Spatiotemporal Characterization of Stochastic Bacterial Growth in Biofilm Environment
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Research on bacteria in their biofilm form is limited by the ability to artificially culture bacterial biofilms in a system that permits the visualization of individual cells. The experiments comprising this thesis research are on-going investigations of bacterial culture systems engineered to provide an environment that mimics biofilms while enabling real-time microscopy. Specifically, the microfluidic systems developed and assessed as part of this thesis permit the visualization of individual bacteria cells within consortia growing within a narrow space provided by a microfluidic device. This research demonstrates the versatility of these microfluidic systems across potentially high-throughput microbiological experiments utilizing genetically engineered Escherichia coli. Before demonstrating the efficacy of these systems, the development of the field of synthetic biology over the past half century is reviewed, focusing on synthetic genetic circuits and their applications (Chapter 2). The first and main microfluidic device explored in this research was developed to mimic the nutrient-deficient conditions within biofilms by forcing media to enter the culture area through a narrow, torturous channel. The microfluidic channel was thin enough (0.97 μm) to prevent the motility of 1-μm-wide E. coli cells, enabling visualization of individual cells. The bacteria cultured in the device contained either a simple Plux-driven quorum sensing receiver (Chapters 3 and 5) or a LacI- and TetR-driven genetic toggle switch (Chapter 4). Under the culture conditions, the quorum sensing reporter signal was detected even without addition of the signaling molecule (Chapter 3). The genetic toggle switch was stable when the system began in the high-LacI expression state, but after 5 days of culture, >5% of high-TetR expression cells began to consistently express the high-LacI state (Chapter 4). This system was also employed to track lineages of cells using real-time microscopy, which successfully characterized the inheritance of aberrant, enlarged cell phenotypes under stress (Chapter 5). Another microfluidic device, a droplet bioreactor, was also developed to culture small numbers of cells in an aqueous bubble suspended in oil (Chapter 6). Quorum sensing receiver cells were cultured in this device, demonstrating that it is well suited for testing the effects of compounds on biofilms within water-in-oil droplets.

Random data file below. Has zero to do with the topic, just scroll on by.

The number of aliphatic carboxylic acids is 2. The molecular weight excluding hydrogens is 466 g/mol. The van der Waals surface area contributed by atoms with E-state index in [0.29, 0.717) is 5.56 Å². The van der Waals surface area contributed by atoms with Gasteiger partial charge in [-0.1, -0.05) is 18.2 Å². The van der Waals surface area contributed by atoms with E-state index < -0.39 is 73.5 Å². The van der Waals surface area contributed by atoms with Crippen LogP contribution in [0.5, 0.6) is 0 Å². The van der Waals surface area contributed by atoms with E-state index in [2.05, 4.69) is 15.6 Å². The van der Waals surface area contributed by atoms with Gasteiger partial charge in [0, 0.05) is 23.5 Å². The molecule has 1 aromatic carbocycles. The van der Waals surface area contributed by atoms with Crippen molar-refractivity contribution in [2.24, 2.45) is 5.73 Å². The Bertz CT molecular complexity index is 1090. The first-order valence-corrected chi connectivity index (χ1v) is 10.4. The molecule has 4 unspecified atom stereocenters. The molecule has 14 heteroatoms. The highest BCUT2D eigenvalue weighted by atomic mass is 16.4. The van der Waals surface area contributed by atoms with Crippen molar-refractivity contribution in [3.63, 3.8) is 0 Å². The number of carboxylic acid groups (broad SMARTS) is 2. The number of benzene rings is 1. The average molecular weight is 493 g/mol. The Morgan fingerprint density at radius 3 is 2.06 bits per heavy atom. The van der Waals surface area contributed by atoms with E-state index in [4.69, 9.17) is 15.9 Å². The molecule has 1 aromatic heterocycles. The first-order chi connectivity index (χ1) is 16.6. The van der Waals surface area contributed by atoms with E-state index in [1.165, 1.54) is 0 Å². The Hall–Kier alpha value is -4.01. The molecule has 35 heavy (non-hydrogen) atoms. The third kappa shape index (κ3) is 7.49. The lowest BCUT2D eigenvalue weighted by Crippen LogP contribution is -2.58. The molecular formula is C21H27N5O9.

- Doctoral Dissertations